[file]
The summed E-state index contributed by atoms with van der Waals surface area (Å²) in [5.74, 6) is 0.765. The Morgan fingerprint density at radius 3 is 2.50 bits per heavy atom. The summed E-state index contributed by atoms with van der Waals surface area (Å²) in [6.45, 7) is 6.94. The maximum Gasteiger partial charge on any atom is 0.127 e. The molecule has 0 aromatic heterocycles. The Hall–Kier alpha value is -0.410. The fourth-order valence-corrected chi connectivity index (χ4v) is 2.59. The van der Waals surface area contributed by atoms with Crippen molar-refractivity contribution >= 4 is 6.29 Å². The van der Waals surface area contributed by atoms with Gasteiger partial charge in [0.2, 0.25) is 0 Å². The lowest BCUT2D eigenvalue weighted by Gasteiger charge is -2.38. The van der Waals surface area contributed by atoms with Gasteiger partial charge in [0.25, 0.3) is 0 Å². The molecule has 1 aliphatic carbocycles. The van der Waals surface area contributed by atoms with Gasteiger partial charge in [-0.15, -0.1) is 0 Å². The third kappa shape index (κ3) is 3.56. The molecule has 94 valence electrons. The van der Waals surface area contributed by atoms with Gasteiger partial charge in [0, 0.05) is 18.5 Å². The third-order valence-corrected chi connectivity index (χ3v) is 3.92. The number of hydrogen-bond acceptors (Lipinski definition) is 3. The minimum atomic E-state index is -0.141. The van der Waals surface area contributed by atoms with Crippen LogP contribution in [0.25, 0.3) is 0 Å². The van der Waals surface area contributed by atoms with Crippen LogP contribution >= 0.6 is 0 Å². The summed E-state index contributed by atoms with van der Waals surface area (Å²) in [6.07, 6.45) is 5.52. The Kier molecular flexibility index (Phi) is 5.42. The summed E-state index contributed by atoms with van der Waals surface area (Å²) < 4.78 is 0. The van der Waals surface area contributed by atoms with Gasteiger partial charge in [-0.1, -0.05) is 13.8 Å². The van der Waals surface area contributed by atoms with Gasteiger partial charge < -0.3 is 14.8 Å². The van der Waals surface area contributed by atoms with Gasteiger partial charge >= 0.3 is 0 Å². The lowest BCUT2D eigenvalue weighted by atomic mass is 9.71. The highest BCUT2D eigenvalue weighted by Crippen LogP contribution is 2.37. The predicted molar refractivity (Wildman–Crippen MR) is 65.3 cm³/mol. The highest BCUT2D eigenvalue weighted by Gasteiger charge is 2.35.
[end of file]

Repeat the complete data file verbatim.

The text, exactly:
The summed E-state index contributed by atoms with van der Waals surface area (Å²) in [5.74, 6) is 0.765. The Morgan fingerprint density at radius 3 is 2.50 bits per heavy atom. The summed E-state index contributed by atoms with van der Waals surface area (Å²) in [6.45, 7) is 6.94. The maximum Gasteiger partial charge on any atom is 0.127 e. The molecule has 0 aromatic heterocycles. The Hall–Kier alpha value is -0.410. The fourth-order valence-corrected chi connectivity index (χ4v) is 2.59. The van der Waals surface area contributed by atoms with Crippen molar-refractivity contribution >= 4 is 6.29 Å². The van der Waals surface area contributed by atoms with Gasteiger partial charge in [0.2, 0.25) is 0 Å². The lowest BCUT2D eigenvalue weighted by Gasteiger charge is -2.38. The van der Waals surface area contributed by atoms with Gasteiger partial charge in [0.25, 0.3) is 0 Å². The molecule has 1 aliphatic carbocycles. The van der Waals surface area contributed by atoms with Gasteiger partial charge in [-0.15, -0.1) is 0 Å². The third kappa shape index (κ3) is 3.56. The molecule has 94 valence electrons. The van der Waals surface area contributed by atoms with Gasteiger partial charge in [0, 0.05) is 18.5 Å². The third-order valence-corrected chi connectivity index (χ3v) is 3.92. The number of hydrogen-bond acceptors (Lipinski definition) is 3. The minimum atomic E-state index is -0.141. The van der Waals surface area contributed by atoms with Crippen LogP contribution in [0.25, 0.3) is 0 Å². The van der Waals surface area contributed by atoms with Crippen LogP contribution >= 0.6 is 0 Å². The summed E-state index contributed by atoms with van der Waals surface area (Å²) in [6.07, 6.45) is 5.52. The Kier molecular flexibility index (Phi) is 5.42. The summed E-state index contributed by atoms with van der Waals surface area (Å²) < 4.78 is 0. The van der Waals surface area contributed by atoms with Gasteiger partial charge in [-0.1, -0.05) is 13.8 Å². The van der Waals surface area contributed by atoms with Gasteiger partial charge < -0.3 is 14.8 Å². The van der Waals surface area contributed by atoms with Gasteiger partial charge >= 0.3 is 0 Å². The lowest BCUT2D eigenvalue weighted by atomic mass is 9.71. The highest BCUT2D eigenvalue weighted by Crippen LogP contribution is 2.37. The predicted molar refractivity (Wildman–Crippen MR) is 65.3 cm³/mol. The highest BCUT2D eigenvalue weighted by Gasteiger charge is 2.35.